When Ryan found out about Prison Fellowship Angel Tree®, a program that would provide his girls with Christmas gifts on his behalf, the Gospel, and a personal message from him, he signed them up. They were 2 years old.
"[The Lord] has become the Father I never had in my upbringing."
TRUSTING STRANGERS WITH GIFTS
Ryan was skeptical and admits he didn’t know what to expect after filling out the application. The process required that he trust strangers to help his family. For Ryan, demonstrating trust was challenging—something he had battled since childhood.
But at a time when his fiancee and children needed him most, the Lord showed up. Volunteers came to his home bearing gifts. They prayed with his family and spent time with them—making the day a memorable one they cherish and still talk about five years later. Family bonds were getting stronger. Trust issues were getting weaker.
Although Ryan doesn’t remember the gifts Kallie and Kambria received, he remembers how the volunteers’ kindness made him—and his family—feel. “What surprised me is I thought, man, they're just going to go to the door, drop the gifts at the door … and see you later,” Ryan said. “But they actually stopped and had time out of their life and made time for my family.”
That was the only year Ryan signed up his girls for Angel Tree Christmas. He was released the following year before the holiday season.
However, he was thrilled to know that formerly incarcerated people are always encouraged to serve in the ministry. He considers it a calling.
Ryan fulfilled three years of his five-year sentence in prison before being paroled. Two days after his release, he married Jet’aime. Today, they serve as the inaugural Angel Tree coordinators for the church they attend, Bakersfield First Assembly of God in Bakersfield, California.
THE RIGHT PEOPLE, THE RIGHT PLACES
In the free world, Ryan continues to pair his faith with good works. He does that, in part, through his role as a ministry leader for Celebrate Recovery (CR). Through a CR contact, Ryan was reintroduced to Dennis, then, a Prison Fellowship® field director, who had also worked at the same juvenile detention center where Ryan resided 20 years prior!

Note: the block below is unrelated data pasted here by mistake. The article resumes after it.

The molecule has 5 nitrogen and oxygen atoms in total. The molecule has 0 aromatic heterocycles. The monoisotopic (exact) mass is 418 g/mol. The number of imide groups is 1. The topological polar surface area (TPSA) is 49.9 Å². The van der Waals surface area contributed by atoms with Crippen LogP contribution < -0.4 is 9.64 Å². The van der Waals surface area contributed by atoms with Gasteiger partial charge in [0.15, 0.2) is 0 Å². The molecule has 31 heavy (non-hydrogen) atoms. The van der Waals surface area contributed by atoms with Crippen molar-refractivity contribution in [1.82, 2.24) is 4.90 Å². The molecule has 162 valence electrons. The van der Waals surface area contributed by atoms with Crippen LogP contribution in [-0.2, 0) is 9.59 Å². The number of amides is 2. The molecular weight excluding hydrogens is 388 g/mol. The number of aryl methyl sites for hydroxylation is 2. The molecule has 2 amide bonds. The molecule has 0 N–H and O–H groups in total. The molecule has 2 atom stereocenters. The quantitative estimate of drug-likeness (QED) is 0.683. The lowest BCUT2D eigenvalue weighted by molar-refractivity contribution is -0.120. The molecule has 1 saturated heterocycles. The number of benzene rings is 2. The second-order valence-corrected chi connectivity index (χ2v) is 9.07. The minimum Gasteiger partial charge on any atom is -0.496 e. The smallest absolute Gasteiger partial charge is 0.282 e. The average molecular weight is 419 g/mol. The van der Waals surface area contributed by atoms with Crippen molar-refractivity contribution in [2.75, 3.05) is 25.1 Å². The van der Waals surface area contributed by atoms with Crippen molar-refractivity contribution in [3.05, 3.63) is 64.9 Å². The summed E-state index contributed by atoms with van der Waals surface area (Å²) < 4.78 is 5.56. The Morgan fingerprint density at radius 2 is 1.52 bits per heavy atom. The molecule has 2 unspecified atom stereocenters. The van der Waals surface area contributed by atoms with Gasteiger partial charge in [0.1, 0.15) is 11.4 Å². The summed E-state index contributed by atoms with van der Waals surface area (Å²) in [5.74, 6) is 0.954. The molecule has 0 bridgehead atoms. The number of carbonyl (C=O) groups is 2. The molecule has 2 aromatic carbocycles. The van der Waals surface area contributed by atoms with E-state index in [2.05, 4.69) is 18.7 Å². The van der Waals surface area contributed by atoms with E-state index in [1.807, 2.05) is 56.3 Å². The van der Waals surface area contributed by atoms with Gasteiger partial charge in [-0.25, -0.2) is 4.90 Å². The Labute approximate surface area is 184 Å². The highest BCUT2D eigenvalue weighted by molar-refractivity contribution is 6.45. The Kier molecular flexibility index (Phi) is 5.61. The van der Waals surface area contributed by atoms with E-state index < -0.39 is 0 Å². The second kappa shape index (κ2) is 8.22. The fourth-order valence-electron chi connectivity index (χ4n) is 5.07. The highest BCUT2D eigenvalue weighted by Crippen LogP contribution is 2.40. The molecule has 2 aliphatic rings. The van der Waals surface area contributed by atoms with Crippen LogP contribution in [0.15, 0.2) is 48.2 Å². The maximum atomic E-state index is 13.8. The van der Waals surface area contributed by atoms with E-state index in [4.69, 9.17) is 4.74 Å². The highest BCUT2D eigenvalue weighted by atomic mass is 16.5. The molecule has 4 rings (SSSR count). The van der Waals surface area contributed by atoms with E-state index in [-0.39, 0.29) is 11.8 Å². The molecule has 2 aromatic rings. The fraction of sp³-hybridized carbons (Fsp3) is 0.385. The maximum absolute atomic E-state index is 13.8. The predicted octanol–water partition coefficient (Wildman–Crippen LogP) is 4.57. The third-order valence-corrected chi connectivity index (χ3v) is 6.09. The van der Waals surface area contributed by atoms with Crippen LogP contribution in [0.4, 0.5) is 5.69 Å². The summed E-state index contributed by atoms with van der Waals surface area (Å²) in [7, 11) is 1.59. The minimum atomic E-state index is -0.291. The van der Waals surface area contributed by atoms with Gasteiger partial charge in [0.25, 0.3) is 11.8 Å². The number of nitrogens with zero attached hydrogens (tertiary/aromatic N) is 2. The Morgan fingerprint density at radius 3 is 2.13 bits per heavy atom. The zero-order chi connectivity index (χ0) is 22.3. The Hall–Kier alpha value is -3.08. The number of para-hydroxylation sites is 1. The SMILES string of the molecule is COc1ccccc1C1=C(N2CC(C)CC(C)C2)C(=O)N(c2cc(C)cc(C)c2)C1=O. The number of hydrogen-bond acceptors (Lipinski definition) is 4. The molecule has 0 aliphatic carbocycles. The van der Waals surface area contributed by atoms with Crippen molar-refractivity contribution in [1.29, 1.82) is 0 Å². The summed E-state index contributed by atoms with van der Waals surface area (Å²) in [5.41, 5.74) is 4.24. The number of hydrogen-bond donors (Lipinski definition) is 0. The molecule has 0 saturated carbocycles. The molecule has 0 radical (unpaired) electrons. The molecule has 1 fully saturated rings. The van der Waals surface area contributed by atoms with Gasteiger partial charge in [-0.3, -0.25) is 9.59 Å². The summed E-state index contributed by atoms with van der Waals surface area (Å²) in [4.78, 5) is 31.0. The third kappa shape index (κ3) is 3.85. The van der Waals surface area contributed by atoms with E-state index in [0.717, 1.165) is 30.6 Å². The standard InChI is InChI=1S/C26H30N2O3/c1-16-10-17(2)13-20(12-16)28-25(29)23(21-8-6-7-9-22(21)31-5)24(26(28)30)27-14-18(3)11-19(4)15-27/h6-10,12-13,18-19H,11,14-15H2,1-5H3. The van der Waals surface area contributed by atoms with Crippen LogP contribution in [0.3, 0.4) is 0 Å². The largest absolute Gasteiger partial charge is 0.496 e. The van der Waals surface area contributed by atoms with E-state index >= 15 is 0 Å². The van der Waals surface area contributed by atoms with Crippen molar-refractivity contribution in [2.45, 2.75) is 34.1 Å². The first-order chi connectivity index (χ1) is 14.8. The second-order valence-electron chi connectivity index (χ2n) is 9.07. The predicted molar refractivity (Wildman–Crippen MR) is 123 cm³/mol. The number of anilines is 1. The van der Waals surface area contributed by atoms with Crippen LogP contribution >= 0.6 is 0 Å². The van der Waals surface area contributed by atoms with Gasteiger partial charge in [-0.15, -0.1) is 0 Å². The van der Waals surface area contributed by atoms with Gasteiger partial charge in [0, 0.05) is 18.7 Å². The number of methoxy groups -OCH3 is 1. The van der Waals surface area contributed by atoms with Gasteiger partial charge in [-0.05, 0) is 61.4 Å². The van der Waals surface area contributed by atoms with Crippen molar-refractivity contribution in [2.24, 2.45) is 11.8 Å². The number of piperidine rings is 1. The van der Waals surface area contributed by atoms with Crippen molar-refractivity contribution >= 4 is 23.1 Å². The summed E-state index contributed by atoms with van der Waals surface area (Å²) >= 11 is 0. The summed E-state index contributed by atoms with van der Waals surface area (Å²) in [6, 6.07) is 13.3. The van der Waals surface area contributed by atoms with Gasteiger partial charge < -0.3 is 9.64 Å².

Dennis encouraged Ryan to volunteer with Prison Fellowship. Since then, Ryan has led a small group through the Outrageous Justice® curriculum which helps Christians gain a clear understanding of criminal justice issues and take action to promote peace and restoration.
And Ryan said it was an honor to share the hope of Jesus Christ with prisoners in a 2023 Prison Fellowship Hope Event®. Typically held on the yard, these in-prison events feature inspirational speakers, musicians, and other attractions. Ryan recruited three of his small-group members to attend a Hope Event with him.
Eventually, Ryan plans to volunteer in the Prison Fellowship Academy®, an intensive in-prison program where participants learn biblical Values of Good Citizenship like community, responsibility, and others. In March 2024, Ryan will celebrate five years post-incarceration—one of the criteria he cited for teaching Academy classes. Soon, he’ll be one step closer to volunteering as an instructor. Ryan said, “Everywhere I turn, it seems like God is opening another door.”
A NEW MISSION
Ryan provides for his family financially through his career as a professional truck driver. Spiritually, he’s maturing and is studying to receive his pastoral credentials through Global University. He’s committed to leading a Joshua 24:15 home—one that serves the Lord.
Ryan’s family has served the homeless together. And his daughters, now 7, attend a Christian school. Ryan is grateful “they never had to see me in my old life and who I was,” he said. “Now they know Daddy goes and helps others have hope. They know that that's Daddy's mission. Mom fully supports.”
Ryan said he serves from a stance of humility. When he considers why he keeps coming back to serve with Prison Fellowship, he said, “I want to give back freely what’s been given to me.”